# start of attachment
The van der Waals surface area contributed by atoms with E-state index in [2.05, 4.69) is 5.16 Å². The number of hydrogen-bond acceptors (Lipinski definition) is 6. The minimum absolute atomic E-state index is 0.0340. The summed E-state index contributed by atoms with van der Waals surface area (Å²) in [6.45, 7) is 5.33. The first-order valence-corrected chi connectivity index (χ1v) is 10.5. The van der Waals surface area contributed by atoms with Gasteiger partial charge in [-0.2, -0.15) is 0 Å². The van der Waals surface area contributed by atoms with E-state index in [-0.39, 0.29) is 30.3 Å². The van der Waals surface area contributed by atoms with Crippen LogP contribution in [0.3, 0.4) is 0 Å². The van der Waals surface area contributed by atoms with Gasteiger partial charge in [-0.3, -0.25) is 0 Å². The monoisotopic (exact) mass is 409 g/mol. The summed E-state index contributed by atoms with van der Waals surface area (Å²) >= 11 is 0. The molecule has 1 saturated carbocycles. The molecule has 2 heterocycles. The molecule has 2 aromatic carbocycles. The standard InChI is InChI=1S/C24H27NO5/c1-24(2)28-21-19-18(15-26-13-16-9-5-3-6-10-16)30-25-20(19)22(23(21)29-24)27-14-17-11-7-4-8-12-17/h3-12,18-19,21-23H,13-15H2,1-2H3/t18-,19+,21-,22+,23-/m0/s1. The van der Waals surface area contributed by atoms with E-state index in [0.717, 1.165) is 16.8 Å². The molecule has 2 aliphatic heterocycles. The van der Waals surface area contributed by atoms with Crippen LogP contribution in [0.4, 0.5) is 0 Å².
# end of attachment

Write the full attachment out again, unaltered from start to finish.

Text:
The van der Waals surface area contributed by atoms with E-state index in [2.05, 4.69) is 5.16 Å². The number of hydrogen-bond acceptors (Lipinski definition) is 6. The minimum absolute atomic E-state index is 0.0340. The summed E-state index contributed by atoms with van der Waals surface area (Å²) in [6.45, 7) is 5.33. The first-order valence-corrected chi connectivity index (χ1v) is 10.5. The van der Waals surface area contributed by atoms with Gasteiger partial charge in [-0.2, -0.15) is 0 Å². The van der Waals surface area contributed by atoms with E-state index in [-0.39, 0.29) is 30.3 Å². The van der Waals surface area contributed by atoms with Crippen LogP contribution in [0.3, 0.4) is 0 Å². The van der Waals surface area contributed by atoms with Gasteiger partial charge in [-0.3, -0.25) is 0 Å². The monoisotopic (exact) mass is 409 g/mol. The summed E-state index contributed by atoms with van der Waals surface area (Å²) >= 11 is 0. The molecule has 1 saturated carbocycles. The molecule has 2 heterocycles. The molecule has 2 aromatic carbocycles. The standard InChI is InChI=1S/C24H27NO5/c1-24(2)28-21-19-18(15-26-13-16-9-5-3-6-10-16)30-25-20(19)22(23(21)29-24)27-14-17-11-7-4-8-12-17/h3-12,18-19,21-23H,13-15H2,1-2H3/t18-,19+,21-,22+,23-/m0/s1. The van der Waals surface area contributed by atoms with E-state index in [0.717, 1.165) is 16.8 Å². The molecule has 2 aliphatic heterocycles. The van der Waals surface area contributed by atoms with Crippen LogP contribution in [0.4, 0.5) is 0 Å².